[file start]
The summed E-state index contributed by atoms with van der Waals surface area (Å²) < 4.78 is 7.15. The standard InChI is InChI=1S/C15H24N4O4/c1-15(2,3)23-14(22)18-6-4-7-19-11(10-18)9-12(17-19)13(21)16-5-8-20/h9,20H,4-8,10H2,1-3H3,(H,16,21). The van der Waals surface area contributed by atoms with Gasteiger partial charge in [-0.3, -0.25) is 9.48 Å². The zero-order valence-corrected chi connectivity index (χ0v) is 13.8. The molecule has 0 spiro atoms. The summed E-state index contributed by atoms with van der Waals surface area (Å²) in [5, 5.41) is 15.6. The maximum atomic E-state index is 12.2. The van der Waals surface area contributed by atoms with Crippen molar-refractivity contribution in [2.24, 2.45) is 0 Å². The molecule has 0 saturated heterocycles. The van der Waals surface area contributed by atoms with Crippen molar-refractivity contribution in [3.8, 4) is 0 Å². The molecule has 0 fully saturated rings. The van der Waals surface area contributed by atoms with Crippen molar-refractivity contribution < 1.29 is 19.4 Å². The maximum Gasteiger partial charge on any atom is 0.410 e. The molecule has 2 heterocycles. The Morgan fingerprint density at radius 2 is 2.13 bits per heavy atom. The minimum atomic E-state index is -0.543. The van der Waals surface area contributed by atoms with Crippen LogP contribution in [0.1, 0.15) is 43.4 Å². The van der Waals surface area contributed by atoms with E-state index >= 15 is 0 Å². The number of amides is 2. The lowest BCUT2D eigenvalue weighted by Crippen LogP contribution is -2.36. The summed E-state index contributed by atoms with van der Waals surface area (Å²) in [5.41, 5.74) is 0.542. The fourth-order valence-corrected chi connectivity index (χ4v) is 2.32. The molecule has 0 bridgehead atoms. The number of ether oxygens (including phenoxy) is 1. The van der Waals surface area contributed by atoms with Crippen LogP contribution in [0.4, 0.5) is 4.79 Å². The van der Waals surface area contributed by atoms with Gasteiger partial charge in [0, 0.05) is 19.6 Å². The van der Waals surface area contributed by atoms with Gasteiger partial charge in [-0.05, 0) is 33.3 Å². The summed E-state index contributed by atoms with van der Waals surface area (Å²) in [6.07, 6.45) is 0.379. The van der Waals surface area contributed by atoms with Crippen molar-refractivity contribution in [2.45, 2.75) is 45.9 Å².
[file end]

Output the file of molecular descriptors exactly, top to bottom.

The summed E-state index contributed by atoms with van der Waals surface area (Å²) < 4.78 is 7.15. The standard InChI is InChI=1S/C15H24N4O4/c1-15(2,3)23-14(22)18-6-4-7-19-11(10-18)9-12(17-19)13(21)16-5-8-20/h9,20H,4-8,10H2,1-3H3,(H,16,21). The van der Waals surface area contributed by atoms with Gasteiger partial charge in [-0.3, -0.25) is 9.48 Å². The zero-order valence-corrected chi connectivity index (χ0v) is 13.8. The molecule has 0 spiro atoms. The summed E-state index contributed by atoms with van der Waals surface area (Å²) in [5, 5.41) is 15.6. The maximum atomic E-state index is 12.2. The van der Waals surface area contributed by atoms with Crippen molar-refractivity contribution in [2.24, 2.45) is 0 Å². The molecule has 0 saturated heterocycles. The van der Waals surface area contributed by atoms with Crippen molar-refractivity contribution in [3.8, 4) is 0 Å². The molecule has 0 fully saturated rings. The van der Waals surface area contributed by atoms with Crippen molar-refractivity contribution < 1.29 is 19.4 Å². The maximum Gasteiger partial charge on any atom is 0.410 e. The molecule has 2 heterocycles. The Morgan fingerprint density at radius 2 is 2.13 bits per heavy atom. The minimum atomic E-state index is -0.543. The van der Waals surface area contributed by atoms with Crippen LogP contribution in [0.1, 0.15) is 43.4 Å². The van der Waals surface area contributed by atoms with E-state index >= 15 is 0 Å². The number of amides is 2. The lowest BCUT2D eigenvalue weighted by Crippen LogP contribution is -2.36. The summed E-state index contributed by atoms with van der Waals surface area (Å²) in [5.41, 5.74) is 0.542. The fourth-order valence-corrected chi connectivity index (χ4v) is 2.32. The molecule has 0 bridgehead atoms. The number of ether oxygens (including phenoxy) is 1. The van der Waals surface area contributed by atoms with Crippen LogP contribution in [0.4, 0.5) is 4.79 Å². The van der Waals surface area contributed by atoms with Gasteiger partial charge in [0, 0.05) is 19.6 Å². The van der Waals surface area contributed by atoms with Gasteiger partial charge in [-0.05, 0) is 33.3 Å². The summed E-state index contributed by atoms with van der Waals surface area (Å²) in [6.07, 6.45) is 0.379. The van der Waals surface area contributed by atoms with Crippen molar-refractivity contribution in [2.45, 2.75) is 45.9 Å².